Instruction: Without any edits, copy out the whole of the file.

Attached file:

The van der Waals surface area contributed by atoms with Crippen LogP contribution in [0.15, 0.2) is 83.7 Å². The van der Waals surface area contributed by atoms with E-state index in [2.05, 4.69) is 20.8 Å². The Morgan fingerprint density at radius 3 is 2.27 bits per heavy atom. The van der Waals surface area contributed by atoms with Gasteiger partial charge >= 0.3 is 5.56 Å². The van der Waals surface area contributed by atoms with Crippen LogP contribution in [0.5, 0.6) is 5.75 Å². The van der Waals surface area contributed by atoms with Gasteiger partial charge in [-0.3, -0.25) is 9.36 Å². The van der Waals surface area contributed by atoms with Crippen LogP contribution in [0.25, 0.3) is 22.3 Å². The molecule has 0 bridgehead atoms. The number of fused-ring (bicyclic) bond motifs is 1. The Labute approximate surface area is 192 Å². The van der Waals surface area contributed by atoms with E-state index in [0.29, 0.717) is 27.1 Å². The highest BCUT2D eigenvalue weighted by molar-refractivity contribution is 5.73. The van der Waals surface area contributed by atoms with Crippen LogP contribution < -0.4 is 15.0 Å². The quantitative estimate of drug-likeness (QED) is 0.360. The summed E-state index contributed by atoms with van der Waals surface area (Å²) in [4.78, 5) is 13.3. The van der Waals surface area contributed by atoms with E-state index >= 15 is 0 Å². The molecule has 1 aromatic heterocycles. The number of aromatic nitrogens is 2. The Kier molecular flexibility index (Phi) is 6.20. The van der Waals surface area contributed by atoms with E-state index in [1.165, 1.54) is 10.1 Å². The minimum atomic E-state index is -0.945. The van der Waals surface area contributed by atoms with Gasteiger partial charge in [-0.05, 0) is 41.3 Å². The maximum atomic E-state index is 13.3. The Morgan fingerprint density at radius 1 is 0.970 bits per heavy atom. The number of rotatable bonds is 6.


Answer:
The van der Waals surface area contributed by atoms with Crippen LogP contribution in [0.15, 0.2) is 83.7 Å². The van der Waals surface area contributed by atoms with E-state index in [2.05, 4.69) is 20.8 Å². The Morgan fingerprint density at radius 3 is 2.27 bits per heavy atom. The van der Waals surface area contributed by atoms with Gasteiger partial charge >= 0.3 is 5.56 Å². The van der Waals surface area contributed by atoms with Crippen LogP contribution in [0.5, 0.6) is 5.75 Å². The van der Waals surface area contributed by atoms with Gasteiger partial charge in [-0.3, -0.25) is 9.36 Å². The van der Waals surface area contributed by atoms with Crippen LogP contribution in [0.25, 0.3) is 22.3 Å². The molecule has 0 bridgehead atoms. The number of fused-ring (bicyclic) bond motifs is 1. The Labute approximate surface area is 192 Å². The van der Waals surface area contributed by atoms with E-state index in [0.29, 0.717) is 27.1 Å². The highest BCUT2D eigenvalue weighted by molar-refractivity contribution is 5.73. The van der Waals surface area contributed by atoms with Crippen LogP contribution < -0.4 is 15.0 Å². The quantitative estimate of drug-likeness (QED) is 0.360. The summed E-state index contributed by atoms with van der Waals surface area (Å²) in [4.78, 5) is 13.3. The van der Waals surface area contributed by atoms with E-state index >= 15 is 0 Å². The molecule has 1 aromatic heterocycles. The number of aromatic nitrogens is 2. The Kier molecular flexibility index (Phi) is 6.20. The van der Waals surface area contributed by atoms with E-state index in [1.165, 1.54) is 10.1 Å². The minimum atomic E-state index is -0.945. The van der Waals surface area contributed by atoms with Gasteiger partial charge in [-0.05, 0) is 41.3 Å². The maximum atomic E-state index is 13.3. The Morgan fingerprint density at radius 1 is 0.970 bits per heavy atom. The number of rotatable bonds is 6.